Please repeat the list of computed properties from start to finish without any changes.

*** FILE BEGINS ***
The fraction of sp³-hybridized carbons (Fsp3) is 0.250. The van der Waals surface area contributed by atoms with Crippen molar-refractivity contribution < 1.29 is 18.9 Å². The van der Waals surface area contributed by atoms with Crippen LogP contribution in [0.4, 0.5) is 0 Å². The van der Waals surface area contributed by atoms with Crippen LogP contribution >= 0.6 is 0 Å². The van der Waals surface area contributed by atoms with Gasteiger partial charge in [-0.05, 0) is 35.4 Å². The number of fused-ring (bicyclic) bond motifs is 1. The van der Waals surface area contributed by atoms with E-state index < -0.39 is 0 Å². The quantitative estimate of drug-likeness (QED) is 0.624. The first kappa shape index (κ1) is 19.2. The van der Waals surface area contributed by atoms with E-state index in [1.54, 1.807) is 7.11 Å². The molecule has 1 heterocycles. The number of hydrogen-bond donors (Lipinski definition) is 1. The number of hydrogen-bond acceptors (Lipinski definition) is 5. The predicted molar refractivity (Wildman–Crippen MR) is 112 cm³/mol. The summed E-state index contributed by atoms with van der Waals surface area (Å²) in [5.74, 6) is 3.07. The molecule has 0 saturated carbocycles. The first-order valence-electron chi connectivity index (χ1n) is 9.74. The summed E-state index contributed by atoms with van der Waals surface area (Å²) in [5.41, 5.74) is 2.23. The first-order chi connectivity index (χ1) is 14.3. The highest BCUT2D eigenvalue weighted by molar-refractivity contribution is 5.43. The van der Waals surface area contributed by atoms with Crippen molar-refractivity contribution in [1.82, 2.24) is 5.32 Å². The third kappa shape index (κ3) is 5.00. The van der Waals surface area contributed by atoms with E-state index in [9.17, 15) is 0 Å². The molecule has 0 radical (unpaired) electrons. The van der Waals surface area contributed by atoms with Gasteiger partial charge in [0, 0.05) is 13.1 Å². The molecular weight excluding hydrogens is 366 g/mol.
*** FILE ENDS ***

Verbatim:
The fraction of sp³-hybridized carbons (Fsp3) is 0.250. The van der Waals surface area contributed by atoms with Crippen molar-refractivity contribution < 1.29 is 18.9 Å². The van der Waals surface area contributed by atoms with Crippen LogP contribution in [0.4, 0.5) is 0 Å². The van der Waals surface area contributed by atoms with Crippen LogP contribution >= 0.6 is 0 Å². The van der Waals surface area contributed by atoms with Gasteiger partial charge in [-0.05, 0) is 35.4 Å². The number of fused-ring (bicyclic) bond motifs is 1. The van der Waals surface area contributed by atoms with E-state index < -0.39 is 0 Å². The quantitative estimate of drug-likeness (QED) is 0.624. The first kappa shape index (κ1) is 19.2. The van der Waals surface area contributed by atoms with E-state index in [1.54, 1.807) is 7.11 Å². The molecule has 1 heterocycles. The number of hydrogen-bond donors (Lipinski definition) is 1. The number of hydrogen-bond acceptors (Lipinski definition) is 5. The predicted molar refractivity (Wildman–Crippen MR) is 112 cm³/mol. The summed E-state index contributed by atoms with van der Waals surface area (Å²) in [5.74, 6) is 3.07. The molecule has 0 saturated carbocycles. The first-order valence-electron chi connectivity index (χ1n) is 9.74. The summed E-state index contributed by atoms with van der Waals surface area (Å²) in [5.41, 5.74) is 2.23. The first-order chi connectivity index (χ1) is 14.3. The highest BCUT2D eigenvalue weighted by molar-refractivity contribution is 5.43. The van der Waals surface area contributed by atoms with Crippen molar-refractivity contribution in [1.82, 2.24) is 5.32 Å². The third kappa shape index (κ3) is 5.00. The van der Waals surface area contributed by atoms with E-state index in [9.17, 15) is 0 Å². The molecule has 0 radical (unpaired) electrons. The van der Waals surface area contributed by atoms with Gasteiger partial charge in [0, 0.05) is 13.1 Å². The molecular weight excluding hydrogens is 366 g/mol.